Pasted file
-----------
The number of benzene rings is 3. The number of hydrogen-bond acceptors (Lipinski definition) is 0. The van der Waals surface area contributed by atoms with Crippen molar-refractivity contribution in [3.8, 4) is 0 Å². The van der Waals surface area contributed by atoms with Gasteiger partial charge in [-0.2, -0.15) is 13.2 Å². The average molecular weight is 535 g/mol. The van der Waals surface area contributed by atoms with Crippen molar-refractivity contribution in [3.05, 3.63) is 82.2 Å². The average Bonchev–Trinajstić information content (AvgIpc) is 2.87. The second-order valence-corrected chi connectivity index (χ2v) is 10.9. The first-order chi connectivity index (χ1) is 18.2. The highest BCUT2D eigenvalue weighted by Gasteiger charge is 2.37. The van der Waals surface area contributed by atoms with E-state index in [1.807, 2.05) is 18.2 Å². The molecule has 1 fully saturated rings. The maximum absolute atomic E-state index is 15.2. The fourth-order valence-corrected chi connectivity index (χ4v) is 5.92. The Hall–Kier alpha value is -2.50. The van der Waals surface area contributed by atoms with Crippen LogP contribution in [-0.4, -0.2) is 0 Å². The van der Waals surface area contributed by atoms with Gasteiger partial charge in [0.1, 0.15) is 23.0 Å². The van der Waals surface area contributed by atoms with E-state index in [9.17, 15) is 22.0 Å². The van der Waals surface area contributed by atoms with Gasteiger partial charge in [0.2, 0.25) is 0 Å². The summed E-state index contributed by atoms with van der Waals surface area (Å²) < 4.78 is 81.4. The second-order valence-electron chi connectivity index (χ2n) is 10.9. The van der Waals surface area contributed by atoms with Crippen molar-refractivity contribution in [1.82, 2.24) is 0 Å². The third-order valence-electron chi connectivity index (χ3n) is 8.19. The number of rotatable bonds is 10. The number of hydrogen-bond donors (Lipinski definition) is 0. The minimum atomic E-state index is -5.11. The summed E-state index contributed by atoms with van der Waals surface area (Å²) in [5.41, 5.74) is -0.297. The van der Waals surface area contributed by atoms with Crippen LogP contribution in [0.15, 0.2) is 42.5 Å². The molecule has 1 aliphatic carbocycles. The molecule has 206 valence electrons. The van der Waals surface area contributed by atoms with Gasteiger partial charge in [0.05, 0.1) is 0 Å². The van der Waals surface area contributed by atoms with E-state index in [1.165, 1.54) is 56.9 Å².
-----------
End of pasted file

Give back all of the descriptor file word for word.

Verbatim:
The number of benzene rings is 3. The number of hydrogen-bond acceptors (Lipinski definition) is 0. The van der Waals surface area contributed by atoms with Crippen molar-refractivity contribution in [3.8, 4) is 0 Å². The van der Waals surface area contributed by atoms with Gasteiger partial charge in [-0.2, -0.15) is 13.2 Å². The average molecular weight is 535 g/mol. The van der Waals surface area contributed by atoms with Crippen molar-refractivity contribution in [3.05, 3.63) is 82.2 Å². The average Bonchev–Trinajstić information content (AvgIpc) is 2.87. The second-order valence-corrected chi connectivity index (χ2v) is 10.9. The first-order chi connectivity index (χ1) is 18.2. The highest BCUT2D eigenvalue weighted by Gasteiger charge is 2.37. The van der Waals surface area contributed by atoms with E-state index in [1.807, 2.05) is 18.2 Å². The molecule has 1 fully saturated rings. The maximum absolute atomic E-state index is 15.2. The fourth-order valence-corrected chi connectivity index (χ4v) is 5.92. The Hall–Kier alpha value is -2.50. The van der Waals surface area contributed by atoms with Crippen LogP contribution in [-0.4, -0.2) is 0 Å². The van der Waals surface area contributed by atoms with Gasteiger partial charge in [0.1, 0.15) is 23.0 Å². The van der Waals surface area contributed by atoms with E-state index in [9.17, 15) is 22.0 Å². The van der Waals surface area contributed by atoms with Gasteiger partial charge in [0.2, 0.25) is 0 Å². The summed E-state index contributed by atoms with van der Waals surface area (Å²) < 4.78 is 81.4. The second-order valence-electron chi connectivity index (χ2n) is 10.9. The van der Waals surface area contributed by atoms with Crippen molar-refractivity contribution in [1.82, 2.24) is 0 Å². The third-order valence-electron chi connectivity index (χ3n) is 8.19. The number of rotatable bonds is 10. The number of hydrogen-bond donors (Lipinski definition) is 0. The minimum atomic E-state index is -5.11. The summed E-state index contributed by atoms with van der Waals surface area (Å²) in [5.41, 5.74) is -0.297. The van der Waals surface area contributed by atoms with Crippen LogP contribution in [0.15, 0.2) is 42.5 Å². The molecule has 1 aliphatic carbocycles. The molecule has 206 valence electrons. The van der Waals surface area contributed by atoms with Gasteiger partial charge in [0.05, 0.1) is 0 Å². The van der Waals surface area contributed by atoms with E-state index in [1.165, 1.54) is 56.9 Å².